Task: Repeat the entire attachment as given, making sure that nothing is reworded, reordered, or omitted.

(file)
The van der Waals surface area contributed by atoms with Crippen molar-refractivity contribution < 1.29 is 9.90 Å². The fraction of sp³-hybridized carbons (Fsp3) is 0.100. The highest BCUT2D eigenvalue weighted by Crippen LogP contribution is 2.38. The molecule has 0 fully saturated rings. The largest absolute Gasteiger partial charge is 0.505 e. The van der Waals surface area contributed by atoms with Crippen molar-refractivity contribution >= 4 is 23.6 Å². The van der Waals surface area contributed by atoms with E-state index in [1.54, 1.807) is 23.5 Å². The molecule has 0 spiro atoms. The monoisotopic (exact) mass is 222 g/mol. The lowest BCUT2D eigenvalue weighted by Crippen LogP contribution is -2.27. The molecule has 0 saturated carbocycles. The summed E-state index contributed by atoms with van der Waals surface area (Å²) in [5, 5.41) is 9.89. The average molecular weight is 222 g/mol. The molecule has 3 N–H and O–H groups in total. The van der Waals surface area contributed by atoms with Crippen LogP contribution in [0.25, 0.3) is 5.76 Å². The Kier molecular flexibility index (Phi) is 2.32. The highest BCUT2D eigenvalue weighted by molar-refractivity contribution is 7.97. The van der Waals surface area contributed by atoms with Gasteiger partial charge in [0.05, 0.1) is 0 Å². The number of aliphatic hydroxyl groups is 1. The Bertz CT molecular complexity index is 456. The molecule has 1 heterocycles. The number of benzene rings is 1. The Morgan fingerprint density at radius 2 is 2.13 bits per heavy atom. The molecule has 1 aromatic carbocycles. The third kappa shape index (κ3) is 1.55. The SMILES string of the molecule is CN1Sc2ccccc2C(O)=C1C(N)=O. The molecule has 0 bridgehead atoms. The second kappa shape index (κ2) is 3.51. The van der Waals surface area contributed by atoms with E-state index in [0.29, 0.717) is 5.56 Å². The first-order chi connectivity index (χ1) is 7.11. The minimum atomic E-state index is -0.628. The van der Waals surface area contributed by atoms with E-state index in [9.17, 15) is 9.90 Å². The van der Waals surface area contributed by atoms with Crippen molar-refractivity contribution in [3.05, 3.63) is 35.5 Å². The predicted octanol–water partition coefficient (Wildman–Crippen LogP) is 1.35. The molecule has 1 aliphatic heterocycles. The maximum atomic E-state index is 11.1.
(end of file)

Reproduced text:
The van der Waals surface area contributed by atoms with Crippen molar-refractivity contribution < 1.29 is 9.90 Å². The fraction of sp³-hybridized carbons (Fsp3) is 0.100. The highest BCUT2D eigenvalue weighted by Crippen LogP contribution is 2.38. The molecule has 0 fully saturated rings. The largest absolute Gasteiger partial charge is 0.505 e. The van der Waals surface area contributed by atoms with Crippen molar-refractivity contribution >= 4 is 23.6 Å². The van der Waals surface area contributed by atoms with E-state index in [1.54, 1.807) is 23.5 Å². The molecule has 0 spiro atoms. The monoisotopic (exact) mass is 222 g/mol. The lowest BCUT2D eigenvalue weighted by Crippen LogP contribution is -2.27. The molecule has 0 saturated carbocycles. The summed E-state index contributed by atoms with van der Waals surface area (Å²) in [5, 5.41) is 9.89. The average molecular weight is 222 g/mol. The molecule has 3 N–H and O–H groups in total. The van der Waals surface area contributed by atoms with Crippen LogP contribution in [0.25, 0.3) is 5.76 Å². The Kier molecular flexibility index (Phi) is 2.32. The highest BCUT2D eigenvalue weighted by molar-refractivity contribution is 7.97. The van der Waals surface area contributed by atoms with Gasteiger partial charge in [0.05, 0.1) is 0 Å². The number of aliphatic hydroxyl groups is 1. The Bertz CT molecular complexity index is 456. The molecule has 1 heterocycles. The number of benzene rings is 1. The Morgan fingerprint density at radius 2 is 2.13 bits per heavy atom. The molecule has 1 aromatic carbocycles. The third kappa shape index (κ3) is 1.55. The SMILES string of the molecule is CN1Sc2ccccc2C(O)=C1C(N)=O. The molecule has 0 bridgehead atoms. The second kappa shape index (κ2) is 3.51. The van der Waals surface area contributed by atoms with E-state index in [0.29, 0.717) is 5.56 Å². The first-order chi connectivity index (χ1) is 7.11. The minimum atomic E-state index is -0.628. The van der Waals surface area contributed by atoms with E-state index in [9.17, 15) is 9.90 Å². The van der Waals surface area contributed by atoms with Crippen molar-refractivity contribution in [3.05, 3.63) is 35.5 Å². The predicted octanol–water partition coefficient (Wildman–Crippen LogP) is 1.35. The molecule has 1 aliphatic heterocycles. The maximum atomic E-state index is 11.1.